If you look at the wavelength diagram above, you will see that medium pressure UV does not only destroy chloramines. It also destroys free chlorine (HOCl). According to an article in Wastewater Digest:
High intensity, broad-spectrum UV systems (also known as medium-pressure UV) reduce both free chlorine and combined chlorine compounds (chloramines) into easily removed byproducts.
Between the wavelengths 180 and 400 nm, UV light produces photochemical reactions that dissociate free chlorine to form hydrochloric acid. The peak wavelengths for dissociation of free chlorine range from 180 to 200 nm, while the peak wavelengths for dissociation of chloramines (mono-, di- and tri-chloramine) range from 245 to 365 nm.5
And while destroying free chlorine and its byproducts can be beneficial for drinking water, we need free chlorine in our swimming pools as a primary sanitizer. To us, that seems like it's a conflicting strategy. Direct sunlight, of course, also destroys free chlorine. This is why cyanuric acid (CYA) is used in outdoor pools, but not indoor pools.
But chlorine can be replenished, and most commercial pools that have medium pressure UV have chemical automation and chlorine feeders.
Perhaps the most important disadvantage of medium pressure UV compared to low pressure UV is its cost. Expensive to purchase, expensive to install, expensive to operate (energy), expensive to maintain (bulb cleaning and replacement). But then again, when comparing to other secondary disinfection systems like Ozone and AOP, it's in the same order of magnitude. Great water quality is not cheap.
Another disadvantage is the fact that medium pressure UV systems are made of metal, which is susceptible to corrosion in the pump room. This can be very costly. The corrosion issue in pump rooms is one that we take seriously, because ventilation is critically important in pump and chemical storage rooms too.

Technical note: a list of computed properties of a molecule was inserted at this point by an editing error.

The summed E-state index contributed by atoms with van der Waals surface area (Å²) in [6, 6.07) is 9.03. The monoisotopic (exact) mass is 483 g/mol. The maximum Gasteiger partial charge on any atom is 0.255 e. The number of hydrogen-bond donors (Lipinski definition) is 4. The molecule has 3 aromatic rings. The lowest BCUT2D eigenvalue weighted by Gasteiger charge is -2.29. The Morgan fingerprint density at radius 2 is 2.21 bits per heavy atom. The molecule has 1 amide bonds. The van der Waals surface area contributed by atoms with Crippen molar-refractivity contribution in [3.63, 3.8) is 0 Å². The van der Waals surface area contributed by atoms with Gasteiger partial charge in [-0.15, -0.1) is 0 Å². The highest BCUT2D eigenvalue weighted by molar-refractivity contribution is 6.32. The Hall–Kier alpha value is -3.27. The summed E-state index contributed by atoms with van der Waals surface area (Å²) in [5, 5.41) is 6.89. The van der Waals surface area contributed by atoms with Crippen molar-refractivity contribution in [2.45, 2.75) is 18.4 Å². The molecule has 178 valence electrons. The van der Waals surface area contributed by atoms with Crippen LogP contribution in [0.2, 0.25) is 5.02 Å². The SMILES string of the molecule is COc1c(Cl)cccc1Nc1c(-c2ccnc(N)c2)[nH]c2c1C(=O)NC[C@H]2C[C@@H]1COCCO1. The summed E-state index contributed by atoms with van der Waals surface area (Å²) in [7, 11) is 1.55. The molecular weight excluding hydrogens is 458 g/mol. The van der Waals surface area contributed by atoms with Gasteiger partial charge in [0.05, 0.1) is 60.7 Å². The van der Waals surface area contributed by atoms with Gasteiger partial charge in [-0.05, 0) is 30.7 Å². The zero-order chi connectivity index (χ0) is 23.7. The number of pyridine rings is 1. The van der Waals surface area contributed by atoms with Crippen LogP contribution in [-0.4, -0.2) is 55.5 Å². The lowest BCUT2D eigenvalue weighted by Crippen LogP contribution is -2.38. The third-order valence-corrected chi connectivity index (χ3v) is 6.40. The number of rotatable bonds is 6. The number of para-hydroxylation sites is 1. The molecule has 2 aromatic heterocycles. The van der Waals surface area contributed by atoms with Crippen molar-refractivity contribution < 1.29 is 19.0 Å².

And finally, just like all secondary systems, medium pressure UV cannot treat what it cannot reach. Therefore it has limited benefit to indoor air quality. Yes, it helps, but it's not enough. Most of our clients with indoor air quality problems have had medium pressure UV for years, and they still struggle with chloramines in the air.
Both low and medium pressure UV systems improve water quality, and have limited impact on indoor air quality. They are excellent secondary disinfection systems and they leave behind virtually no byproducts. From our standpoint, UV disinfection is strongly recommended for indoor pools.
UV systems are effective germicides, especially at their optimal disinfection wavelength of 264 nm. Both low pressure and medium pressure systems can deliver that wavelength.
1 Sholtes, K., Lowe, K., Walters, G., et.al. (2016). Comparison of ultraviolet light-emitting diodes and low-pressure mercury-arc lamps for disinfection of water. Environmental Technology, 37 (17), 2183-2188.
2 Linden, K., Sobsey, M. (2005). Final Report: Effectiveness of UV irradiation for pathogen inactivation in surface waters. US Environmental Protection Agency. EPA Grant #R829012.
3 Watts, M., Linden, K. (2007). Chlorine photolysis and subsequent OH radical production during UV treatment of chlorinated water. Water Research, 41 (13), 2871-2878.
4 Blatchley, E., Brenner, D., Linden, K., et.al. (2022). Far UV-C radiation: An emerging tool for pandemic control. Critical Reviews in Environmental Science and Technology, 53 (6), 733-753.
5 McClean, J. (2021). Using UV for dechlorination. Wastewater Digest.